I’ve had a new tic for the last few weeks. It’s frequent and consistent and leading to lots of conversations, some intense, some interesting, and some challenging.
This new tic is: “Long live Palestine, long live Gaza.”
This is a tic. It’s involuntary. I’m not choosing to say it and I have no control over when or where it emerges. It started after the events in Israel on 7th October and the devastating bombardment of Gaza by the Israeli Military. Civilians, whether in Israel or in Gaza are not legitimate targets and this violence, suffering and trauma will reverberate for generations.
The situation in Palestine and the ongoing oppression of the Palestinian people has been close to my heart for a long time. I’ve written briefly before about attending protests calling for an end to the occupation.
It’s crucial to acknowledge that this horror didn’t start on 7th October and that it’s not by any means an equal struggle. Palestinians have been subjected to sustained brutality and violence for over 75 years, and the Israeli Government’s horrifying indiscriminate, collective military punishment of Gaza is in my view wholly wrong. As is cutting off food, power, and water to over two million people, at least half of whom are children.
This cycle of occupation, oppression and violence is a Disability Justice issue, as described clearly and eloquently by a number of disabled-led collectives in this joint statement, first issued in 2021. It’s equally important and relevant today. They say:
“Disability justice cannot exist under settler colonialism, military occupation, imprisonment, and apartheid…Disability justice requires solidarity with Palestine.”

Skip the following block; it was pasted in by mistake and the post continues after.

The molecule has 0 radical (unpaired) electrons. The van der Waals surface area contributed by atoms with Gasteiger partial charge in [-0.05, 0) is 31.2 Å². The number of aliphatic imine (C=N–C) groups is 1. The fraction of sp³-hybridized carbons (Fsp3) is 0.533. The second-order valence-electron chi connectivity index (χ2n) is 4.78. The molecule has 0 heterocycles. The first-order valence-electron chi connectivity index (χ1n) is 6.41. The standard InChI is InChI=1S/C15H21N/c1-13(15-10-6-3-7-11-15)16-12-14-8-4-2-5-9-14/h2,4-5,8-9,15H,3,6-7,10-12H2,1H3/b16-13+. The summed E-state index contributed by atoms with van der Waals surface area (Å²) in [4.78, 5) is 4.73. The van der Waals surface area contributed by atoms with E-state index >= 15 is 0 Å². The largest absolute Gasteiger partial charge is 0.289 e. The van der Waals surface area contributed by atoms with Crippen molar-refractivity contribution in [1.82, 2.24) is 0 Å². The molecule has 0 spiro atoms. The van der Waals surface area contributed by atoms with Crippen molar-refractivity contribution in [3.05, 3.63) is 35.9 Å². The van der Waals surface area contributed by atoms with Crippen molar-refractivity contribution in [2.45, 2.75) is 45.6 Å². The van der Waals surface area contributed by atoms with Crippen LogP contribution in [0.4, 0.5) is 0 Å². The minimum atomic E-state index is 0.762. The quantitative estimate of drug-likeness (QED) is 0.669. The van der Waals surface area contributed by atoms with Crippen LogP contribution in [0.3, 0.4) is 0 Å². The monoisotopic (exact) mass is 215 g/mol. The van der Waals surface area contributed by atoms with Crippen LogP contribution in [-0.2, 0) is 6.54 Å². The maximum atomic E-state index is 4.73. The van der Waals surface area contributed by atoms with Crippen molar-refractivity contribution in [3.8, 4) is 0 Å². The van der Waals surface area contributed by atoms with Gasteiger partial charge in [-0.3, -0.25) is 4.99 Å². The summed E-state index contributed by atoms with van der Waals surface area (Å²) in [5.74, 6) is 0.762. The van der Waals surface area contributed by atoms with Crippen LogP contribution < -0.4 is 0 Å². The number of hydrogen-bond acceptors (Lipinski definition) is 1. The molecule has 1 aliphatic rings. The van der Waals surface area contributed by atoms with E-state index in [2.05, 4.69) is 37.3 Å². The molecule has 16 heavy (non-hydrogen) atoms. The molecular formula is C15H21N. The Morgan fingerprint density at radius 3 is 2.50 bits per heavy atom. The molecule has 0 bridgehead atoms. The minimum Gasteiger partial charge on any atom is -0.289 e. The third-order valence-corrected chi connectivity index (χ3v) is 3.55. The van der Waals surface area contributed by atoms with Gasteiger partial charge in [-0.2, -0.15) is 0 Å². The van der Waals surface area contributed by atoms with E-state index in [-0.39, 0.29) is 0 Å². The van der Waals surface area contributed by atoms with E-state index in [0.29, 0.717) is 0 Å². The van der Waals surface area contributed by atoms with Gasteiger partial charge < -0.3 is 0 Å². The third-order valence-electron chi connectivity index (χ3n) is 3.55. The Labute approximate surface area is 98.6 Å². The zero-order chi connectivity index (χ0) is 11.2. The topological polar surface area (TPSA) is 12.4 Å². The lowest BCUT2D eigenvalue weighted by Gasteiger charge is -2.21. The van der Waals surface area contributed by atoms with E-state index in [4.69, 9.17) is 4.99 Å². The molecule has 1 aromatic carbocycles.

This is a view I share, as it seems, do my tics. My new tic reflects the fact that I’ve spent time in places that are committed to Palestinian solidarity. It’s a protest chant and a lyric from a song by the artist Lowkey.
To start with I felt uncertain about this tic. I worried that it might cause distress to some people, and that it might make me vulnerable to hostile responses. It certainly means I can’t avoid conversations about Palestine and Israel.
My initial feelings were rooted in my own privilege. Palestinians are confronting unimaginable pain and trauma every day – they’re living under an apartheid regime to which they are always vulnerable, and they can’t avoid the relentless reality of their occupation. In that context my own concerns about this new tic pale into utter insignificance.
I’ve since come to understand this tic as an involuntary durational protest on the part of my neurology.
On some fundamental level my brain is braver than I am, and it’s not allowing me to ignore what’s happening – and for this I’m grateful. We should all follow this example and refuse to turn away from such stark suffering and injustice. We must listen to Palestinian voices and to all those working for peace. We must demand action from our politicians, consume media critically, and contribute to emergency appeals if we can, such as this or this.
I continue to hold the Palestinian people in my heart, in my thoughts and in my tics.